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Needle Exchange Programs Reduce HIV Infections
Date: Monday, April 20, 1998
FOR IMMEDIATE RELEASE
Contact: HHS Press Office (202) 690-6343
RESEARCH SHOWS NEEDLE EXCHANGE PROGRAMS REDUCE HIV INFECTIONS WITHOUT INCREASING DRUG USE
HHS Secretary Donna E. Shalala announced today that based on the findings of extensive scientific research, she has determined that needle exchange programs can be an effective part of a comprehensive strategy to reduce the incidence of HIV transmission and do not encourage the use of illegal drugs.
Under the terms of Public Law 105-78, the Secretary of HHS is authorized to determine that such programs reduce the transmission of the human immunodeficiency virus (HIV) and do not encourage the use of illegal drugs. The act's restriction on federal funding, however, has not been lifted.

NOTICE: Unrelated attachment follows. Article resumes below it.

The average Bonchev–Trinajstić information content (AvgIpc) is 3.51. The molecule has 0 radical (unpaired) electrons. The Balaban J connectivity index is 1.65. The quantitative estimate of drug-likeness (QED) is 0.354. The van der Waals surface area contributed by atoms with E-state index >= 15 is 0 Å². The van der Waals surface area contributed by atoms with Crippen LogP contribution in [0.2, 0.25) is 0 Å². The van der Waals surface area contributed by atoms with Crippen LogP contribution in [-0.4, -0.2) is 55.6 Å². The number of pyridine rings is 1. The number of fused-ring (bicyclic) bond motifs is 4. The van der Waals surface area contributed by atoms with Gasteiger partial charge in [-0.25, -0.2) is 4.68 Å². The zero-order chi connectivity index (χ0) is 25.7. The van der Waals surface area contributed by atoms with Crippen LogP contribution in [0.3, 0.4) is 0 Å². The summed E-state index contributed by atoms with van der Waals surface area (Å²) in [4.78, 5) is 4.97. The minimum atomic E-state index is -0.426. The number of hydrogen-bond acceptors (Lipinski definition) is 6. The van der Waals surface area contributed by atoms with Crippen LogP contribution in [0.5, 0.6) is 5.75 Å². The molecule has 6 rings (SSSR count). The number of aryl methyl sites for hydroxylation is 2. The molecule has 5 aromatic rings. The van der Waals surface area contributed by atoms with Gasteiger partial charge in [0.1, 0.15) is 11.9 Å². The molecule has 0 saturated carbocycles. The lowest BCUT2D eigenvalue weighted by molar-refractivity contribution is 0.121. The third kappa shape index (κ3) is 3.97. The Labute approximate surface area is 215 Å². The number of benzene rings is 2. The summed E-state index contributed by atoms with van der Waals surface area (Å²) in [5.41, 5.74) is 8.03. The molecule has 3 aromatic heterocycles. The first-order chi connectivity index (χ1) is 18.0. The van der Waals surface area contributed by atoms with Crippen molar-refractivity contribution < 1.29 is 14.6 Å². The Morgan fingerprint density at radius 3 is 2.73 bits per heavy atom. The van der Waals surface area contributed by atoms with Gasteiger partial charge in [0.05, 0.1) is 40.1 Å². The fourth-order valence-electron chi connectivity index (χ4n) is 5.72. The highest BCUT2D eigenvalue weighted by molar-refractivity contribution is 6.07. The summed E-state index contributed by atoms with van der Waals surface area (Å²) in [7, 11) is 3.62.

"This nation is fighting two deadly epidemics -- AIDS and drug abuse. They are robbing us of far too many of our citizens and weakening our future," said Secretary Shalala. "A meticulous scientific review has now proven that needle exchange programs can reduce the transmission of HIV and save lives without losing ground in the battle against illegal drugs. It offers communities that decide to pursue needle exchange programs yet another weapon in their fight against AIDS."
While the use of federal funds continues to be restricted, and criteria for their use have not been established, Secretary Shalala emphasized that needle exchange programs that have been successful have had the strong support of their communities, including appropriate state and local public health officials. The science reveals that successful needle exchange programs refer participants to drug counseling and treatment as well as necessary medical services, and make needles available on a replacement basis only.